If the high court declines to intervene, same-sex marriages performed in Utah during the brief window when such unions were legal will be eligible for spousal benefits on July 21.
The Utah attorney general says he’ll challenge an appellate ruling that declared the state’s ban on same-sex marriage unconstitutional.
The Supreme Court offers a further sign that it favors letting employers with religious objections avoid the Obama administration’s so-called contraception mandate.
The Supreme Court declares May 5 that the Constitution not only allows for prayer at government meetings, but sectarian prayer.
On March 25, the Supreme Court explores the murky territory where an employer’s religious rights collide with the interests of its employees or the government.
Synod President Rev. Dr. Matthew C. Harrison gives reasons why Americans need to discuss issues in the U.S. Supreme Court case against the Affordable Care Act.
Conception. Pregnancy. Abortion. Abortifacient. Those words today are in a rhetorical swamp where contesting religious, medical and political views muddy understanding.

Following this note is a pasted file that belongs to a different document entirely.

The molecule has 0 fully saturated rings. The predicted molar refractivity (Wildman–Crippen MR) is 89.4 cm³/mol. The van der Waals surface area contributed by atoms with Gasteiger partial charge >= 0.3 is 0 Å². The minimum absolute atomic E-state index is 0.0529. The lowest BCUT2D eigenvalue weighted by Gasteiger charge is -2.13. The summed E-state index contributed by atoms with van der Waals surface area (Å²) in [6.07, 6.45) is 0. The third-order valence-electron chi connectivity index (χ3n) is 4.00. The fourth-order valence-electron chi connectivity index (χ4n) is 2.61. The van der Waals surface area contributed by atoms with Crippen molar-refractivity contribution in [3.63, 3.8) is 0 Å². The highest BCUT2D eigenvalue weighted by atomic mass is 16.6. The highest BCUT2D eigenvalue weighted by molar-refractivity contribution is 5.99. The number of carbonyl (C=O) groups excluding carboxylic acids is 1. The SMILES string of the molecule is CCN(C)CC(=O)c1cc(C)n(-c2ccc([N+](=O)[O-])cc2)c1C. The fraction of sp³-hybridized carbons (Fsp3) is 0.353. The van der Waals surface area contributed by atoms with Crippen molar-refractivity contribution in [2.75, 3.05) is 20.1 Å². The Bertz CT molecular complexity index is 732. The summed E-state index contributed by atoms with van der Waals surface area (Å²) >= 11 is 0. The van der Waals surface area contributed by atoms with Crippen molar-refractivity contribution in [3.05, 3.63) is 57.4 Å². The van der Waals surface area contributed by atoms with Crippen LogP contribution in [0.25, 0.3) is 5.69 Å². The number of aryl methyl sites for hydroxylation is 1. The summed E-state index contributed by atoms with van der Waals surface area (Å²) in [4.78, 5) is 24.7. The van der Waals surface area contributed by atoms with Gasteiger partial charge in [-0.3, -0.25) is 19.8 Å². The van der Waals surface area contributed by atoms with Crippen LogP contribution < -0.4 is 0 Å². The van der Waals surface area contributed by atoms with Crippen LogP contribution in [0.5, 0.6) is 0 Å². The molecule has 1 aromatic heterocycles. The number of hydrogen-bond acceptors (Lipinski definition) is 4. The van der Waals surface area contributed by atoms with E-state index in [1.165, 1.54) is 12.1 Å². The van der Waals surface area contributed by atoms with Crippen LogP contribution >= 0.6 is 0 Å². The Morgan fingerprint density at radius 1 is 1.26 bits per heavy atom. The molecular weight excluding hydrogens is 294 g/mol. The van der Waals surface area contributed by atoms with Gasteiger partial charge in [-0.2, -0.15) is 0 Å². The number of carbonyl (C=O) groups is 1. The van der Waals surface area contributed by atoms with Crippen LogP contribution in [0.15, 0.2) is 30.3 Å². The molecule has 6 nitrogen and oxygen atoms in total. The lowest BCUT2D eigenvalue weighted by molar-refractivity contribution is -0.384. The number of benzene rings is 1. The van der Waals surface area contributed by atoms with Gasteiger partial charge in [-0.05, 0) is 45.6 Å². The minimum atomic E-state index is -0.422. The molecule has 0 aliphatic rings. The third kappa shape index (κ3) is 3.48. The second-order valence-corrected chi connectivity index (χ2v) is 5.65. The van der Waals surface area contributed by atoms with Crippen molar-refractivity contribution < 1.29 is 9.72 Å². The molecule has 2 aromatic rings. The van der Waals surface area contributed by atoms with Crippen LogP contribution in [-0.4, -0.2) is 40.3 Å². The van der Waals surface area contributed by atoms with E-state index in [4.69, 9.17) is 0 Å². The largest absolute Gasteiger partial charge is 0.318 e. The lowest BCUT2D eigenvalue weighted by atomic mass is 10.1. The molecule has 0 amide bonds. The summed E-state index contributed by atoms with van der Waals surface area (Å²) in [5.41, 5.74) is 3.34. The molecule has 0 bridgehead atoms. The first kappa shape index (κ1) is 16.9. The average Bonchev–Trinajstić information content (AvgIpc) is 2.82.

The brief relates to upcoming Supreme Court cases — involving Hobby Lobby and Conestoga Wood Specialties — that resulted from the Affordable Care Act and its Health and Human Services’ mandate.
Matt Bowman, senior legal counsel for the Alliance Defending Freedom, talks with LCMS members in a Jan. 23 webinar on the challenges to Americans’ religious freedoms.
It’s only a matter of time before the justices are likely to consider a new wave of state restrictions.
Federal officials ask the U.S. Supreme Court to review the government mandate that private companies offer employees birth-control coverage despite the business owner’s moral objections.
Responding to the June 26 decision striking down part of a federal law defining marriage as a union between a man and a woman, the LCMS issues a statement saying “we are saddened for our nation, even as we call our fellow Christians to faithfulness and prayer.”